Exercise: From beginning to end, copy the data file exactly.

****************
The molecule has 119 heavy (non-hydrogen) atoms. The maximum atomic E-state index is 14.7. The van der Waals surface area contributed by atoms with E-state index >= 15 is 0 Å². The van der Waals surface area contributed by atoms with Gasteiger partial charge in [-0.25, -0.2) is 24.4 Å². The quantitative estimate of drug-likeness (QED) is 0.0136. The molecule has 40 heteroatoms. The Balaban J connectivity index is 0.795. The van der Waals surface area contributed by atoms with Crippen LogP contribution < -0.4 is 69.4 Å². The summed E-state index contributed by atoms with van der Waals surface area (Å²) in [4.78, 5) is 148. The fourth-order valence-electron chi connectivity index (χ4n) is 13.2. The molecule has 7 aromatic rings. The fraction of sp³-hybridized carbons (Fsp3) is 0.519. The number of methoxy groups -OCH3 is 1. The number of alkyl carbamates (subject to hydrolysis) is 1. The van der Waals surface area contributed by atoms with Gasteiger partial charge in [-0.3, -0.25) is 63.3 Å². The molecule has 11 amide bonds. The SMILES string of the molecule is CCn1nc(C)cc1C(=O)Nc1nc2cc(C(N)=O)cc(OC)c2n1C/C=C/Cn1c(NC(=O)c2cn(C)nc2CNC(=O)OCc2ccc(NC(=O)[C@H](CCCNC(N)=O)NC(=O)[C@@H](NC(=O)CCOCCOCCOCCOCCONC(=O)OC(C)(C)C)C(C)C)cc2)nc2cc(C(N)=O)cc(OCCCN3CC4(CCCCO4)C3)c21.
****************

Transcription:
The molecule has 119 heavy (non-hydrogen) atoms. The maximum atomic E-state index is 14.7. The van der Waals surface area contributed by atoms with E-state index >= 15 is 0 Å². The van der Waals surface area contributed by atoms with Gasteiger partial charge in [-0.25, -0.2) is 24.4 Å². The quantitative estimate of drug-likeness (QED) is 0.0136. The molecule has 40 heteroatoms. The Balaban J connectivity index is 0.795. The van der Waals surface area contributed by atoms with Crippen LogP contribution < -0.4 is 69.4 Å². The summed E-state index contributed by atoms with van der Waals surface area (Å²) in [4.78, 5) is 148. The fourth-order valence-electron chi connectivity index (χ4n) is 13.2. The molecule has 7 aromatic rings. The fraction of sp³-hybridized carbons (Fsp3) is 0.519. The number of methoxy groups -OCH3 is 1. The number of alkyl carbamates (subject to hydrolysis) is 1. The van der Waals surface area contributed by atoms with Gasteiger partial charge in [-0.3, -0.25) is 63.3 Å². The molecule has 11 amide bonds. The SMILES string of the molecule is CCn1nc(C)cc1C(=O)Nc1nc2cc(C(N)=O)cc(OC)c2n1C/C=C/Cn1c(NC(=O)c2cn(C)nc2CNC(=O)OCc2ccc(NC(=O)[C@H](CCCNC(N)=O)NC(=O)[C@@H](NC(=O)CCOCCOCCOCCOCCONC(=O)OC(C)(C)C)C(C)C)cc2)nc2cc(C(N)=O)cc(OCCCN3CC4(CCCCO4)C3)c21.